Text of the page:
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During the Annual Meeting, Dr. Desmond Hunt, Principal Scientific Liaison at USP, spoke on: United States Pharmacopeia: Compendial Effort to Revisit Packaging Material Standards: Glass, Plastic, Elastomer, Metal and Other. The purpose was to inform the pharmaceutical industry on completed, and proposed, changes in USP standards relating to packaging materials – changes that emphasize risk-based testing, and move away from the checklist approach.
Dr. Hunt’s session provided the following highlights:
Chapter 661: Containers-Plastics. It is key that materials and packaging must be evaluated in the context of the intended application – leading to flexibility in evaluation, i.e., away from the checklist approach. Chapters became official on May 1, 2016 – more updates are in consideration.
Chapter 660: Containers-Glass. The first focus is redefining Type 1 glass. Second is re-evaluating analytical methods [aiming to incorporate more recent methods (e.g., inductively coupled plasma), in addition to standard wet methods], and developing methods to differentiate internal surfaces (heel, sidewall, neck, etc.). The USP Glass Expert Panel is reviewing Chapter 660 and Chapter 1660 (Evaluation of Inner Surface Durability of Glass Containers) and will hold a public workshop in June 2017.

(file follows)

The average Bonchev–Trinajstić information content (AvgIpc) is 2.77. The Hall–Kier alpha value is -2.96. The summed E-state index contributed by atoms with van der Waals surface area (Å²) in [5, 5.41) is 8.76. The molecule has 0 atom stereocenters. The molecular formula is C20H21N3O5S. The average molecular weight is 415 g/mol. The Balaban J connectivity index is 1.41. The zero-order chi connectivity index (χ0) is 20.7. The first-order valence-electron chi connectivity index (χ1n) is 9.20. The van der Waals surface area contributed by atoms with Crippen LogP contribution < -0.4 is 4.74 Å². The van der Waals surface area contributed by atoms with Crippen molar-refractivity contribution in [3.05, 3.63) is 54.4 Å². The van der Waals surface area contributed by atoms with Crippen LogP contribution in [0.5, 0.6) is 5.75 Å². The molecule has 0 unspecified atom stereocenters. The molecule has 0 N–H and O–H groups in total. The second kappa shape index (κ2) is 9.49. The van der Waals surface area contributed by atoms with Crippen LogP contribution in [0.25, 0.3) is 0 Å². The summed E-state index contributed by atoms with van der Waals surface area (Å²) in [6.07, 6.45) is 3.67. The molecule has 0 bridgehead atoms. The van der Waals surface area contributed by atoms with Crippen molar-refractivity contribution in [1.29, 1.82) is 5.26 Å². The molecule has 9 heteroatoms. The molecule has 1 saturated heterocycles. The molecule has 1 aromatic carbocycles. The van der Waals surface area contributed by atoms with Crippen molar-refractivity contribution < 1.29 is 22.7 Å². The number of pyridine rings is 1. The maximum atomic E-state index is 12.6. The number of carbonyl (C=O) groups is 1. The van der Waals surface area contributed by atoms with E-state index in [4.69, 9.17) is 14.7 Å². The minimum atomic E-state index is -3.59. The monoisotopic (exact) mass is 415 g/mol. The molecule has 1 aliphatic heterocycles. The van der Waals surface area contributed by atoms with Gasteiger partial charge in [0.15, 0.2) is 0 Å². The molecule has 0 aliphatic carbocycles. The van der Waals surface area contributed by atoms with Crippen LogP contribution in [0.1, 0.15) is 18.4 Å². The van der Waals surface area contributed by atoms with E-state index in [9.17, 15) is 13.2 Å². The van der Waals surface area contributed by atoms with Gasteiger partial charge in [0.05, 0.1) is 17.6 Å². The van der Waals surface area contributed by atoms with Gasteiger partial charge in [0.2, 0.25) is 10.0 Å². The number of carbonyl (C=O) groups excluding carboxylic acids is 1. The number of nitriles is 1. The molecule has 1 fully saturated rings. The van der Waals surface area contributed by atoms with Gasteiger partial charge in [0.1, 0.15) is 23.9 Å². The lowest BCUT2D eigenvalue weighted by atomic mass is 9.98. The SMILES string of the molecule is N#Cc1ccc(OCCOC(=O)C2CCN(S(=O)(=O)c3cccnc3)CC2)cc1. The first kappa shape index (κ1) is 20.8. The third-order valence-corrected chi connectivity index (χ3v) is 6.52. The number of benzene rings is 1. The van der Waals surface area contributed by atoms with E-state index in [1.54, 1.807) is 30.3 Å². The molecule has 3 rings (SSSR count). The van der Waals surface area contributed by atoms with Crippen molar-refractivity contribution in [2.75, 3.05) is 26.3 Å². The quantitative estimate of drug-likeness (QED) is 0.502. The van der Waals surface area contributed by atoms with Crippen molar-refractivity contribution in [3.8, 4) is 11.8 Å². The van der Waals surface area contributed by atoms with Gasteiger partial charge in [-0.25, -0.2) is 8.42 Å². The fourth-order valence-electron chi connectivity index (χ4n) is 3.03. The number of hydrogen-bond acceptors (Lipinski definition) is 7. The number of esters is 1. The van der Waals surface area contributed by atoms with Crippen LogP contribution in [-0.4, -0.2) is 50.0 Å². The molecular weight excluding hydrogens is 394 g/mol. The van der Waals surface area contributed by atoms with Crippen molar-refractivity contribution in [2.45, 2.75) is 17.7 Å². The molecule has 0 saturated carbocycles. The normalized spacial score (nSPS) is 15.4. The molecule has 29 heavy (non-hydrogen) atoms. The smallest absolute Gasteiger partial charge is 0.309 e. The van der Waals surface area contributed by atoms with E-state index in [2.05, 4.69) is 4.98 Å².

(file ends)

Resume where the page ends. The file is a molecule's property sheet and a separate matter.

Chapter 381: Elastomeric Closures for Injection. Modernization is nearly complete. Chapter 381 will maintain focus on elastomers in injectable drug product packaging/delivery systems. Evaluations comprise: biological reactivity, physiochemical properties, extractable metals, surface properties, etc. A new Chapter (382 – Elastomeric Closure Functionality in Injectable Pharmaceutical Packaging/ Delivery Systems) will be launched comprising evaluations previously in Chapter 381: packaging integrity, needle/spike functionality, fragmentation, penetration force, self-sealing, spike retention/sealability, and functionality tests for plungers, tip caps, and needle shields. A public workshop will be held in May 2017.
Chapter – Metals Packaging: There is no USP standard for metals. The aim is to begin understanding what is needed by Spring 2017.
Chapters 87 and 88: Biological Reactivity Testing. Chapters were transferred to Packaging, Storage and Distribution Expert Committee in 2014 – and a workshop occurred in 2015. The focus is to replace in vivo testing, with a risk-based Quality by Design approach based on knowledge of the components and system.
Dr. Desmond’s full presentation can be found here. USP seeks industry participation/guidance and comments on standard drafts – a great way to be aware of, and contribute to, USP’s very important work. Visit the USP website to learn more.